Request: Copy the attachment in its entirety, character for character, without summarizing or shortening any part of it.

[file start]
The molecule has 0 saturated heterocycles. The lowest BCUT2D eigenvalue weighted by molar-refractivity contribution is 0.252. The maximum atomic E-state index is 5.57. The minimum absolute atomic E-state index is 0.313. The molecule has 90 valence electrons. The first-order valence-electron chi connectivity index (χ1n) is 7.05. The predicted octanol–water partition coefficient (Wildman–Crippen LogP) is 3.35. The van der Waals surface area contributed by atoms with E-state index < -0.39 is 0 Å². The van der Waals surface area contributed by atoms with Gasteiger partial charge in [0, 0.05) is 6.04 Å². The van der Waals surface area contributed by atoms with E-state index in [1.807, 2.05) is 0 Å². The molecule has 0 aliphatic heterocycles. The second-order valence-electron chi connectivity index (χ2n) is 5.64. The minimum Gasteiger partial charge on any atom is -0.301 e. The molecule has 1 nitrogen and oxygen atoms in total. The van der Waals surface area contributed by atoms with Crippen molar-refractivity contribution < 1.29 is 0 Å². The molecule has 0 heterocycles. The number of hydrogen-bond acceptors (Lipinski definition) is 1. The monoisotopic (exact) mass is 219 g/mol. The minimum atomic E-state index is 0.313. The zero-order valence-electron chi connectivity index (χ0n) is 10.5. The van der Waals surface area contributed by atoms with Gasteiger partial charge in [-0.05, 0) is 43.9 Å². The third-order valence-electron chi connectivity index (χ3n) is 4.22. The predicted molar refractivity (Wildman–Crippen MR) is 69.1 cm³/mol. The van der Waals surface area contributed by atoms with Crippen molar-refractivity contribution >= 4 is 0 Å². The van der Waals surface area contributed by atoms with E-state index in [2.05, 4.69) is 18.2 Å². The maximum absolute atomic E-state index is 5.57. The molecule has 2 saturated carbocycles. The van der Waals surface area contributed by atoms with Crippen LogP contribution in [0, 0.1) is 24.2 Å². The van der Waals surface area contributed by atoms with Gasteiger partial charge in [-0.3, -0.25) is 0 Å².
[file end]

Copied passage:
The molecule has 0 saturated heterocycles. The lowest BCUT2D eigenvalue weighted by molar-refractivity contribution is 0.252. The maximum atomic E-state index is 5.57. The minimum absolute atomic E-state index is 0.313. The molecule has 90 valence electrons. The first-order valence-electron chi connectivity index (χ1n) is 7.05. The predicted octanol–water partition coefficient (Wildman–Crippen LogP) is 3.35. The van der Waals surface area contributed by atoms with E-state index < -0.39 is 0 Å². The van der Waals surface area contributed by atoms with Gasteiger partial charge in [0, 0.05) is 6.04 Å². The van der Waals surface area contributed by atoms with E-state index in [1.807, 2.05) is 0 Å². The molecule has 0 aliphatic heterocycles. The second-order valence-electron chi connectivity index (χ2n) is 5.64. The minimum Gasteiger partial charge on any atom is -0.301 e. The molecule has 1 nitrogen and oxygen atoms in total. The van der Waals surface area contributed by atoms with Crippen molar-refractivity contribution < 1.29 is 0 Å². The molecule has 0 heterocycles. The number of hydrogen-bond acceptors (Lipinski definition) is 1. The monoisotopic (exact) mass is 219 g/mol. The minimum atomic E-state index is 0.313. The zero-order valence-electron chi connectivity index (χ0n) is 10.5. The van der Waals surface area contributed by atoms with Gasteiger partial charge in [-0.05, 0) is 43.9 Å². The third-order valence-electron chi connectivity index (χ3n) is 4.22. The predicted molar refractivity (Wildman–Crippen MR) is 69.1 cm³/mol. The van der Waals surface area contributed by atoms with Crippen molar-refractivity contribution >= 4 is 0 Å². The van der Waals surface area contributed by atoms with E-state index in [2.05, 4.69) is 18.2 Å². The maximum absolute atomic E-state index is 5.57. The molecule has 2 saturated carbocycles. The van der Waals surface area contributed by atoms with Crippen LogP contribution in [0, 0.1) is 24.2 Å². The van der Waals surface area contributed by atoms with Gasteiger partial charge in [-0.3, -0.25) is 0 Å².